You've worked long and hard to build up muscle and strength. When life interferes and interrupts your established schedule -- whether it's due to an injury, a business trip or just a vacation -- you might wonder what kind of loss you'll suffer while you aren't able to make it into the gym. It's true that if you stop lifting weights you will lose muscle and strength, but how quickly it goes depends on a few factors.
Depends on Your Fitness Level
How fast you lose muscle once you've stopped lifting weights depends on your level of fitness before you take a break from working out. Chris Gilbin reports for "Men's Fitness" that just as muscles take time to build up, they also take time to break down. That means that if you were dedicated to working out frequently before your break and plan on getting back into your same routine afterward, a week or two out of the gym won't noticeably affect you. In fact, if you are extremely fit, even after a month of inactivity you'll generally maintain your strength and mass, according to a 2001 review published in "Medicine and Science in Sports and Exercise." The bad news is for those who are weekend warriors or who work out less than once or twice a week. The less training you do on your normal schedule, the quicker you will lose muscle and strength when you stop lifting weights. After all, if you haven't built up much muscle, there's less to lose and the decline will be faster.
The Upside to Taking a Break
If you're not taking a break from working out of your own free will, you probably resent the time out of the gym. But your body needs a break every now and then, so there is an upside to taking time out from working out, whether it's scheduled or not. In an article for "Men's Fitness," exercise physiologist for the American Council on Exercise Pete McCall says that taking a break from exercise for a week or two serves as time to focus on your recovery. Don't worry if you find yourself eating more during your break, either. The additional calories will give you extra energy when you return to your regular weight-training schedule.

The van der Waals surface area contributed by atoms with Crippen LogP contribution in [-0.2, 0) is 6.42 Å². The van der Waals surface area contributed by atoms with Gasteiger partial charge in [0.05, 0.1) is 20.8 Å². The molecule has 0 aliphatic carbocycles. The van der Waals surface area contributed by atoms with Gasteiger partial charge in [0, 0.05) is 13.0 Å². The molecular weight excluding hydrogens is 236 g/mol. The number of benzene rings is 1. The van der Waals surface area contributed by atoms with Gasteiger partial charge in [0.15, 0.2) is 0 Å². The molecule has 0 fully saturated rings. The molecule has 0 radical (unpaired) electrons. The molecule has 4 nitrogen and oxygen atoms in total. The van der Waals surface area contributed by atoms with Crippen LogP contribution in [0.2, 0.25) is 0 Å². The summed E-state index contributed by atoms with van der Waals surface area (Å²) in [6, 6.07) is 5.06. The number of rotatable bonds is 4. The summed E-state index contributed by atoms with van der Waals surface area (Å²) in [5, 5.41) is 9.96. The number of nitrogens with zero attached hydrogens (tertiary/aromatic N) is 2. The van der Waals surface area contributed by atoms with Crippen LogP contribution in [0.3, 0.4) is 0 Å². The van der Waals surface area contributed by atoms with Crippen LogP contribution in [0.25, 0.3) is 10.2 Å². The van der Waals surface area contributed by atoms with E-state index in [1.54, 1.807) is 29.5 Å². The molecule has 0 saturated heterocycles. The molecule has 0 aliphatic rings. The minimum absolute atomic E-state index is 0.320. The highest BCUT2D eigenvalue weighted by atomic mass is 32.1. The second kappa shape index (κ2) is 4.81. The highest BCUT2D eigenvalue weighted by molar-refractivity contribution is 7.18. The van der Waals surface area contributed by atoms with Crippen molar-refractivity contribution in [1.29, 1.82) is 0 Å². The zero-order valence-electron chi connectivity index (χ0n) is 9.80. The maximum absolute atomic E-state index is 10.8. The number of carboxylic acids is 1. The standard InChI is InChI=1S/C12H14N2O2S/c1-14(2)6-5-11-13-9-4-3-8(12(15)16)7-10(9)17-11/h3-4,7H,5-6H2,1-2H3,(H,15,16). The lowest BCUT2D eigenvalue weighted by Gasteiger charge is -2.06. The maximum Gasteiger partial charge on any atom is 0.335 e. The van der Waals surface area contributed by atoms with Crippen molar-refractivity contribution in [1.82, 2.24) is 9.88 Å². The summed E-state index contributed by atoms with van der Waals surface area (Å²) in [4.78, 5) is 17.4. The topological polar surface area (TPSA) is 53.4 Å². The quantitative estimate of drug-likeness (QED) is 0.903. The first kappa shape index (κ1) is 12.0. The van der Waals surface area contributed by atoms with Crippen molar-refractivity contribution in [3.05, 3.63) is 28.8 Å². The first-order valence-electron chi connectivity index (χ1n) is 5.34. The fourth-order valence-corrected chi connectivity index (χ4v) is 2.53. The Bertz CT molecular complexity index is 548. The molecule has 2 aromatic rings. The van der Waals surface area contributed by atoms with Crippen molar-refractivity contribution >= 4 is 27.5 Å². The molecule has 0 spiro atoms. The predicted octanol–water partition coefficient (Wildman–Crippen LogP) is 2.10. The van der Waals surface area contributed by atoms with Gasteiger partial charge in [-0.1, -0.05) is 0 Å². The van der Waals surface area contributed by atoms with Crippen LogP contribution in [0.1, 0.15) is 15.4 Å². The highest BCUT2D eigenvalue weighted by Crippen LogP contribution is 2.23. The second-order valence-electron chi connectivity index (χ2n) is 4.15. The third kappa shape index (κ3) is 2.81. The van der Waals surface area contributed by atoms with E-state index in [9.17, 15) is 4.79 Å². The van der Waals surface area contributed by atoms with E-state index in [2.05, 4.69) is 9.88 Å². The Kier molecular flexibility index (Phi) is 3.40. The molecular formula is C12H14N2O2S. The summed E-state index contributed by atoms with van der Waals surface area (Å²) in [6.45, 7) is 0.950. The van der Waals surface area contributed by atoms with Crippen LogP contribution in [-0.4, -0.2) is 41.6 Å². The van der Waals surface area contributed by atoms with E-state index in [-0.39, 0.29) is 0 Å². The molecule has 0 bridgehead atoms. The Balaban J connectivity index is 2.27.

Once you are able to get back into the gym, you shouldn't try to pick up where you left off. In "Men's Fitness," American Society of Exercise Physiologists President Shane Paulson cautions that even if there hasn't been any noticeable muscle loss from your week or two away from the gym, there may be some strength loss. Paulson recommends taking a step back when you return to the gym to ease back into your regular routine to avoid muscle strain and possible injury. The good news is that it won't take long -- only a few days, possibly a week -- before your strength is right back to where it was before your break.
If you simply can't stand the thought of not training at all for a week or longer, you can always exercise in alternative ways to at least maintain fitness and motivation. If it's an injury that's keeping you from your usual workout, try something less strenuous but still physical like walking, biking or swimming. Check with your doctor first, though, to make sure it's OK to participate in the exercises you intend on doing. If it's not an injury that's interfering with your workout, you can still stay active even when you're not able to get into the gym. Look at it as the chance you've been waiting for to try something new like kickboxing, running or suspension strap training. As long as you're staying active and keeping your body challenged, you'll be helping to maintain as much muscle and strength as possible.